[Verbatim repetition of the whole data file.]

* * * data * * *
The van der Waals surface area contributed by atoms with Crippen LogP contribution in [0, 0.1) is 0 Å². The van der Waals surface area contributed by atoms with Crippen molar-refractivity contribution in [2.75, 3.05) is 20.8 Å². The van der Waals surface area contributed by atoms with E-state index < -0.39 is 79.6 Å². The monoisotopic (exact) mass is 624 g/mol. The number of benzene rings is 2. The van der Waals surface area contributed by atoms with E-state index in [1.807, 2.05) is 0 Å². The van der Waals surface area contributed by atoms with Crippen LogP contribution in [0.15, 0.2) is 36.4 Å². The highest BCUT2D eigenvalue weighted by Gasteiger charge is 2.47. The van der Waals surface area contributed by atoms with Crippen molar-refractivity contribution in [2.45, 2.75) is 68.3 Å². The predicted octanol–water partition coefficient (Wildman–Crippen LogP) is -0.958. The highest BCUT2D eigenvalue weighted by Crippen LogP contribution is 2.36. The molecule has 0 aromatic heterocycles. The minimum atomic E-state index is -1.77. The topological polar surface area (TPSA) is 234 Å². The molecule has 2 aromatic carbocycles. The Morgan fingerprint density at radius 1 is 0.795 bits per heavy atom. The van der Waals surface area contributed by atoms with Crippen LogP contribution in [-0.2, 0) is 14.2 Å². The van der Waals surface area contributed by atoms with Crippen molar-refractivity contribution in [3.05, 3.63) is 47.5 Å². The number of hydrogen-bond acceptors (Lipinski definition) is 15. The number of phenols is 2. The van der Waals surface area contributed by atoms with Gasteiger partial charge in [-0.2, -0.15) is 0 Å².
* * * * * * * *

The van der Waals surface area contributed by atoms with Crippen LogP contribution in [0, 0.1) is 0 Å². The van der Waals surface area contributed by atoms with Crippen molar-refractivity contribution in [2.75, 3.05) is 20.8 Å². The van der Waals surface area contributed by atoms with E-state index < -0.39 is 79.6 Å². The monoisotopic (exact) mass is 624 g/mol. The number of benzene rings is 2. The van der Waals surface area contributed by atoms with E-state index in [1.807, 2.05) is 0 Å². The van der Waals surface area contributed by atoms with Crippen LogP contribution in [0.15, 0.2) is 36.4 Å². The highest BCUT2D eigenvalue weighted by Gasteiger charge is 2.47. The van der Waals surface area contributed by atoms with Crippen molar-refractivity contribution in [2.45, 2.75) is 68.3 Å². The predicted octanol–water partition coefficient (Wildman–Crippen LogP) is -0.958. The highest BCUT2D eigenvalue weighted by Crippen LogP contribution is 2.36. The molecule has 0 aromatic heterocycles. The minimum atomic E-state index is -1.77. The topological polar surface area (TPSA) is 234 Å². The molecule has 2 aromatic carbocycles. The Morgan fingerprint density at radius 1 is 0.795 bits per heavy atom. The van der Waals surface area contributed by atoms with Crippen LogP contribution in [-0.2, 0) is 14.2 Å². The van der Waals surface area contributed by atoms with Crippen molar-refractivity contribution in [3.05, 3.63) is 47.5 Å². The number of hydrogen-bond acceptors (Lipinski definition) is 15. The number of phenols is 2. The van der Waals surface area contributed by atoms with Gasteiger partial charge in [-0.2, -0.15) is 0 Å².